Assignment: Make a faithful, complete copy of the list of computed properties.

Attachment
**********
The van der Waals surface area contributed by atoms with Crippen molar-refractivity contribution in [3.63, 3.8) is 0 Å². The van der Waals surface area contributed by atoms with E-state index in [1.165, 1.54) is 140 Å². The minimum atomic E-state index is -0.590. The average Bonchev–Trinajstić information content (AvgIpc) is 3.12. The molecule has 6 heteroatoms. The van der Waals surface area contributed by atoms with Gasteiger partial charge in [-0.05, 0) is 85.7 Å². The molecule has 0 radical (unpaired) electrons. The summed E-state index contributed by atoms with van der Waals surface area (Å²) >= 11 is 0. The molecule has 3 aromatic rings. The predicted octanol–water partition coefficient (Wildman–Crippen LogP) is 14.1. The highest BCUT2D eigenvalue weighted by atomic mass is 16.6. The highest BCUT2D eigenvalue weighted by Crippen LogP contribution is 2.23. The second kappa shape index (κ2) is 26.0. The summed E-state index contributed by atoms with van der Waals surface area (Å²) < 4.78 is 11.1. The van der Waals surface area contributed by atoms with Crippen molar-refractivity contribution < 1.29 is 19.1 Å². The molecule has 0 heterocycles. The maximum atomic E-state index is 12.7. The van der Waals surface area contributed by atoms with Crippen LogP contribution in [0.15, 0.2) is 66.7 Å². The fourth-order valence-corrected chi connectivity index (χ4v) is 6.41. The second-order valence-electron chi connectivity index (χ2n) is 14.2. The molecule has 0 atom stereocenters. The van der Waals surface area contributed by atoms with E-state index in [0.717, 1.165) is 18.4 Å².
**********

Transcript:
The van der Waals surface area contributed by atoms with Crippen molar-refractivity contribution in [3.63, 3.8) is 0 Å². The van der Waals surface area contributed by atoms with E-state index in [1.165, 1.54) is 140 Å². The minimum atomic E-state index is -0.590. The average Bonchev–Trinajstić information content (AvgIpc) is 3.12. The molecule has 6 heteroatoms. The van der Waals surface area contributed by atoms with Gasteiger partial charge in [-0.05, 0) is 85.7 Å². The molecule has 0 radical (unpaired) electrons. The summed E-state index contributed by atoms with van der Waals surface area (Å²) >= 11 is 0. The molecule has 3 aromatic rings. The predicted octanol–water partition coefficient (Wildman–Crippen LogP) is 14.1. The highest BCUT2D eigenvalue weighted by atomic mass is 16.6. The highest BCUT2D eigenvalue weighted by Crippen LogP contribution is 2.23. The second kappa shape index (κ2) is 26.0. The summed E-state index contributed by atoms with van der Waals surface area (Å²) < 4.78 is 11.1. The van der Waals surface area contributed by atoms with Crippen molar-refractivity contribution < 1.29 is 19.1 Å². The molecule has 0 heterocycles. The maximum atomic E-state index is 12.7. The van der Waals surface area contributed by atoms with Crippen LogP contribution in [0.15, 0.2) is 66.7 Å². The fourth-order valence-corrected chi connectivity index (χ4v) is 6.41. The second-order valence-electron chi connectivity index (χ2n) is 14.2. The molecule has 0 atom stereocenters. The van der Waals surface area contributed by atoms with E-state index in [0.717, 1.165) is 18.4 Å².